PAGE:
i.e. the Java code is doing it right, and we should be consistent with this.

Comment by Alex Miller [ 25/Feb/16 11:52 PM ]

I think there is consensus that == should be true, so we can set that aside and focus on =.

The reality is that there is no easy way to compare two collections with == (for example comparing [5.0 0.0 1.0] and [5.0 -0.0 1.0]). This is an actual use case that has been problematic for multiple people. While I grant there are use cases where 0.0 and -0.0 are usefully differentiable, I do not know of a real case in the community where this is the desired behavior, so I would rather err on the side of satisfying the intuition of the larger (and currently affected) population.

Also note that the Java code is doing it BOTH ways (primitive doubles are equal, boxed doubles are not), so I think that's a weak argument.

Comment by Alex Miller [ 26/Feb/16 8:44 AM ]

(after sleeping more on this...) It's possible that a better answer here is to expand what can be done with ==. I trust that when Rich looks at this ticket he will have his opinions which may or may not match up to mine and if so, we'll go in a different direction.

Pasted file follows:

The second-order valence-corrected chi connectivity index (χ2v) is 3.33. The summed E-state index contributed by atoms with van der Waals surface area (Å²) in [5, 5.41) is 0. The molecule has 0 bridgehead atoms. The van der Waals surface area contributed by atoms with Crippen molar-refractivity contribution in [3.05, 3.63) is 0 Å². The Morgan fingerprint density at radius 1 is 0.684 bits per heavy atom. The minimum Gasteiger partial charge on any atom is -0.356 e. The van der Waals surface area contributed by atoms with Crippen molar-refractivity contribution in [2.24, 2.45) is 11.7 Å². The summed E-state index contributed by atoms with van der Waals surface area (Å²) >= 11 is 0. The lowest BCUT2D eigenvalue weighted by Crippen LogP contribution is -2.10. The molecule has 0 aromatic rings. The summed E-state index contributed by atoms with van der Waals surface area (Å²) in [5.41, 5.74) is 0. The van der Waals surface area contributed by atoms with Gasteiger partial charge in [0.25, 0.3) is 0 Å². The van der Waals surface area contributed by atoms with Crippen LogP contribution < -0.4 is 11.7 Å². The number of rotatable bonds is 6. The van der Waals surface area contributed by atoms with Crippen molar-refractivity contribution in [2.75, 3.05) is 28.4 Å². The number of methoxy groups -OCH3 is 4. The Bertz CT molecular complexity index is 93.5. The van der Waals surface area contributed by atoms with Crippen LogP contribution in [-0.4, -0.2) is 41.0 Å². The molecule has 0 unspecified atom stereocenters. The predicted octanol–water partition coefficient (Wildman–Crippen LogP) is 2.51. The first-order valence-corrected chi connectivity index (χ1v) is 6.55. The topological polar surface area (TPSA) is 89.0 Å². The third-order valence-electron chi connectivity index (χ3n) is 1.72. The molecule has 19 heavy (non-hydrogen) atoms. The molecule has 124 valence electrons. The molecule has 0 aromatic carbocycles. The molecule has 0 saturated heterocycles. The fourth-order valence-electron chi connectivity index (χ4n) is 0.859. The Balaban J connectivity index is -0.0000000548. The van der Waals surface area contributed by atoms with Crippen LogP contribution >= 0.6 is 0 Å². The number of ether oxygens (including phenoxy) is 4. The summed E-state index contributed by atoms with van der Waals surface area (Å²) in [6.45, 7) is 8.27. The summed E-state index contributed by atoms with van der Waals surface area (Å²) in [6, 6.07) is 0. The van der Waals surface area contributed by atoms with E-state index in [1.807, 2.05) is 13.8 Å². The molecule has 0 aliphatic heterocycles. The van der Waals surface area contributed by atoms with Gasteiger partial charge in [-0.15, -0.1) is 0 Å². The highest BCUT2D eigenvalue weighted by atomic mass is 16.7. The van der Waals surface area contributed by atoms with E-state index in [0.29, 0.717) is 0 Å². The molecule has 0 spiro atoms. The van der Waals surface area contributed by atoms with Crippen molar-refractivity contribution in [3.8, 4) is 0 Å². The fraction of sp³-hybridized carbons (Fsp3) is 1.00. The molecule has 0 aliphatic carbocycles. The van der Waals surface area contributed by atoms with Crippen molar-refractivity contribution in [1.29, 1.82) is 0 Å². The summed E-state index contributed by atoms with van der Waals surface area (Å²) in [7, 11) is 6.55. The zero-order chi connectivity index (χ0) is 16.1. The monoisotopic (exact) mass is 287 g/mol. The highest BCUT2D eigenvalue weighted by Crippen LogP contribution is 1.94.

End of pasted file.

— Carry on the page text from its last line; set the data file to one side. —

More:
Comment by Andy Fingerhut [ 27/Feb/16 10:15 AM ]

Attachment clj-1860-make-equals-false-for-pos-neg-0.0-v1.patch dated Feb 27 2016 is a first cut at implementing a change where = returns false when comparing positive and negative 0.0, float or double.

As far as I can tell, there is no notion of positive and negative 0 for BigDecimal, so no change in behavior there.

Comment by Alex Miller [ 17/Nov/16 4:16 PM ]

Rich says: "0.0=-0.0, make hash the same"





Generated at Wed Mar 29 14:25:09 CDT 2017 using JIRA 4.4#649-r158309.